A solar flare is a powerful, localised burst of electromagnetic radiation in the Sun's atmosphere.

Flares occur in active regions and are frequently, but not always, associated with coronal mass ejections, solar particle events, and other solar phenomena.

The frequency of solar flares changes during the course of the 11-year solar cycle.

Solar flares, which appear as brilliant spots on the Sun, can last from a few minutes to several hours.

The photons (or light) emitted by a solar flare are often detectable at nearly all wavelengths.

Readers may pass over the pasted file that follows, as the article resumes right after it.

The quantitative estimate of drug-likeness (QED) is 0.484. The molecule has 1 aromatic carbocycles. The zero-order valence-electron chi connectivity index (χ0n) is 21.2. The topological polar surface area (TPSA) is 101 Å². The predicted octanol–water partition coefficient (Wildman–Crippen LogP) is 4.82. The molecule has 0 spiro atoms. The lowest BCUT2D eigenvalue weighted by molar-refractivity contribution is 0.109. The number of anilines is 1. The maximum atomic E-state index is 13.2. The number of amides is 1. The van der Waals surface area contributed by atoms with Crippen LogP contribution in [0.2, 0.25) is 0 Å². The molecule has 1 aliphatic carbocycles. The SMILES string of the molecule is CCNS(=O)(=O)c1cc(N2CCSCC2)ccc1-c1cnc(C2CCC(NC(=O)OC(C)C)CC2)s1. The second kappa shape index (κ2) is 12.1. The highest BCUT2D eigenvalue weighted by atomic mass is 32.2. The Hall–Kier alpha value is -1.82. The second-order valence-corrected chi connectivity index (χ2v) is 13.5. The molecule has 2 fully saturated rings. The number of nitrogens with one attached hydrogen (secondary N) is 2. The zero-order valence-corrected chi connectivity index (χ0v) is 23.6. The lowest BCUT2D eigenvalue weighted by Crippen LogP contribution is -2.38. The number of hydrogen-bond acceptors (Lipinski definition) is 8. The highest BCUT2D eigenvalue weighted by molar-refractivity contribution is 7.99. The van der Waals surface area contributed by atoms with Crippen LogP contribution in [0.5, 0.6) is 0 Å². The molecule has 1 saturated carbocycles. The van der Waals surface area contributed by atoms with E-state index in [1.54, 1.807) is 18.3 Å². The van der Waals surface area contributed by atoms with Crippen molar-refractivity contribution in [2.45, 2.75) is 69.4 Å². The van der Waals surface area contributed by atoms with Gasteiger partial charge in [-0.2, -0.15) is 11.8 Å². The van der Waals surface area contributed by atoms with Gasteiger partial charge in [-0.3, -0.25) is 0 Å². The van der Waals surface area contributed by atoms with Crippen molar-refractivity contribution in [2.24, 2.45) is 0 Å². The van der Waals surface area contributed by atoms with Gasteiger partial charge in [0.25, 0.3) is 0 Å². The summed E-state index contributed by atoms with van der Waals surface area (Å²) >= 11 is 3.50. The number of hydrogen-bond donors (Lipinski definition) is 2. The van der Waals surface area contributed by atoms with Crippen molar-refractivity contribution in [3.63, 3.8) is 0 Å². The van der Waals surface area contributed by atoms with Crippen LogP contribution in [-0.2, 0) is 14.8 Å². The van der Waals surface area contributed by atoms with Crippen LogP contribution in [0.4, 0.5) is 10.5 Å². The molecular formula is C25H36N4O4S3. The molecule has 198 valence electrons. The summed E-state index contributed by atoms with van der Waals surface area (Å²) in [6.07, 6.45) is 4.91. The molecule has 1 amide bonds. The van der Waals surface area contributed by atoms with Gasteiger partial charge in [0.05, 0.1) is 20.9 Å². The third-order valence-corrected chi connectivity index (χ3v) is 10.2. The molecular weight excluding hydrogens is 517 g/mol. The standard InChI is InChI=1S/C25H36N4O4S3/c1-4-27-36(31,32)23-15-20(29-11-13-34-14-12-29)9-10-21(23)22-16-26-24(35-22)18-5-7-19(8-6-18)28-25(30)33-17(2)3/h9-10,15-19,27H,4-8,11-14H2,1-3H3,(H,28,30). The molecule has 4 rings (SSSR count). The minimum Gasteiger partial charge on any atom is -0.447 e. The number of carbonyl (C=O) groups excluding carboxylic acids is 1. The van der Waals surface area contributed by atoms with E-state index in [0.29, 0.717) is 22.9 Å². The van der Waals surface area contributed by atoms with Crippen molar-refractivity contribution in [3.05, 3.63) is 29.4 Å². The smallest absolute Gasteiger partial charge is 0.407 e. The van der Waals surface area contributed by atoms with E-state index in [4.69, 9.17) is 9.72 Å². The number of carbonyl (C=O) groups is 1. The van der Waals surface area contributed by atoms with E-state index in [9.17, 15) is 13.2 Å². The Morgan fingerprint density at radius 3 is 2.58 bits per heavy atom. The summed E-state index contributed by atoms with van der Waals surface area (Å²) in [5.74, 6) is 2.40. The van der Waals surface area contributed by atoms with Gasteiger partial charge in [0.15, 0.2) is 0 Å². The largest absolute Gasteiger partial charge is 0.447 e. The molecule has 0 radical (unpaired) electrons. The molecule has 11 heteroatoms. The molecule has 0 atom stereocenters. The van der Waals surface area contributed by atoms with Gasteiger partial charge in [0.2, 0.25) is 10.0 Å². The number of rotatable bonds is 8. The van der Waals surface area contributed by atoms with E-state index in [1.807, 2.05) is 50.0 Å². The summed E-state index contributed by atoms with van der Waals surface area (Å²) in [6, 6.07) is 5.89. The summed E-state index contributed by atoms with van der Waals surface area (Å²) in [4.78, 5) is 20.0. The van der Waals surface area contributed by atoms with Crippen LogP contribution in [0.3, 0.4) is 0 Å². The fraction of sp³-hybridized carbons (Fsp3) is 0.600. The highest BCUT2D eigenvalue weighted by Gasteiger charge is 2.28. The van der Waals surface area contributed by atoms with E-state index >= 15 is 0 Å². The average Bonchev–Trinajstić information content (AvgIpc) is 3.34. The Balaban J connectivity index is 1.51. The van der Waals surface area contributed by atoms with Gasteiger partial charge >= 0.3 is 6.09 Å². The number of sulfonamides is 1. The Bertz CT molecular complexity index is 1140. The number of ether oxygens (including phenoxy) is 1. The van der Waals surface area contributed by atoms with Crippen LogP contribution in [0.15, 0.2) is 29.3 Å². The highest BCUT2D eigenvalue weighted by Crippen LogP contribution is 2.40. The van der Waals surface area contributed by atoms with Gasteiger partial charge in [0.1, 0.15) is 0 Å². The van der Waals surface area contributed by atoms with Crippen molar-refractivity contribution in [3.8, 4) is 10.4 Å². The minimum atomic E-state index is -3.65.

The primary means for tracking flares are X-rays and optical light.

Flares also accelerate particles such as electrons, protons, and heavier particles.

Solar flares' high-energy electromagnetic radiation is absorbed by the daytime side of the Earth's upper atmosphere, particularly the ionosphere, and does not reach the surface.

Flares can also occur on other stars, which is why the term stellar flare is used.

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